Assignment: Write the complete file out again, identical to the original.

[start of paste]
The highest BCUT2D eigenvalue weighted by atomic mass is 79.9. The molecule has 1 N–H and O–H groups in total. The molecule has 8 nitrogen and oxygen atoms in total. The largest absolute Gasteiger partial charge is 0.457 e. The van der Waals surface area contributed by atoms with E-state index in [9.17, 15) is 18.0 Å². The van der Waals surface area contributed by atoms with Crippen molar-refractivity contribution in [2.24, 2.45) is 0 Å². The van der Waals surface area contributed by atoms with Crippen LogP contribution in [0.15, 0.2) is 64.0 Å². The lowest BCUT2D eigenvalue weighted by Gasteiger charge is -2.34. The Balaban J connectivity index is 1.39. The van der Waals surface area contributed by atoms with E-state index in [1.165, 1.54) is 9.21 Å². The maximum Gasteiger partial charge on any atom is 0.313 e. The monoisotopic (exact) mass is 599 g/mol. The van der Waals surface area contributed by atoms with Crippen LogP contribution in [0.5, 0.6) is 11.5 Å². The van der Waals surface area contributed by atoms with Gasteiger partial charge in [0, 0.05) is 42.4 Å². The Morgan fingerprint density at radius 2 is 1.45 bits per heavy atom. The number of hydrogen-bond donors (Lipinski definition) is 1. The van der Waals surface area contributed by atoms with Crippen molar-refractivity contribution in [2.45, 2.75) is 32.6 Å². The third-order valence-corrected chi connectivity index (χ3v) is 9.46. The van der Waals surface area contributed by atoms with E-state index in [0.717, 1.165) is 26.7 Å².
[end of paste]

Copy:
The highest BCUT2D eigenvalue weighted by atomic mass is 79.9. The molecule has 1 N–H and O–H groups in total. The molecule has 8 nitrogen and oxygen atoms in total. The largest absolute Gasteiger partial charge is 0.457 e. The van der Waals surface area contributed by atoms with E-state index in [9.17, 15) is 18.0 Å². The van der Waals surface area contributed by atoms with Crippen molar-refractivity contribution in [2.24, 2.45) is 0 Å². The van der Waals surface area contributed by atoms with Crippen LogP contribution in [0.15, 0.2) is 64.0 Å². The lowest BCUT2D eigenvalue weighted by Gasteiger charge is -2.34. The Balaban J connectivity index is 1.39. The van der Waals surface area contributed by atoms with E-state index in [1.165, 1.54) is 9.21 Å². The maximum Gasteiger partial charge on any atom is 0.313 e. The monoisotopic (exact) mass is 599 g/mol. The van der Waals surface area contributed by atoms with Crippen LogP contribution in [0.5, 0.6) is 11.5 Å². The van der Waals surface area contributed by atoms with Gasteiger partial charge in [0, 0.05) is 42.4 Å². The Morgan fingerprint density at radius 2 is 1.45 bits per heavy atom. The number of hydrogen-bond donors (Lipinski definition) is 1. The van der Waals surface area contributed by atoms with Crippen molar-refractivity contribution in [2.45, 2.75) is 32.6 Å². The third-order valence-corrected chi connectivity index (χ3v) is 9.46. The van der Waals surface area contributed by atoms with E-state index in [0.717, 1.165) is 26.7 Å².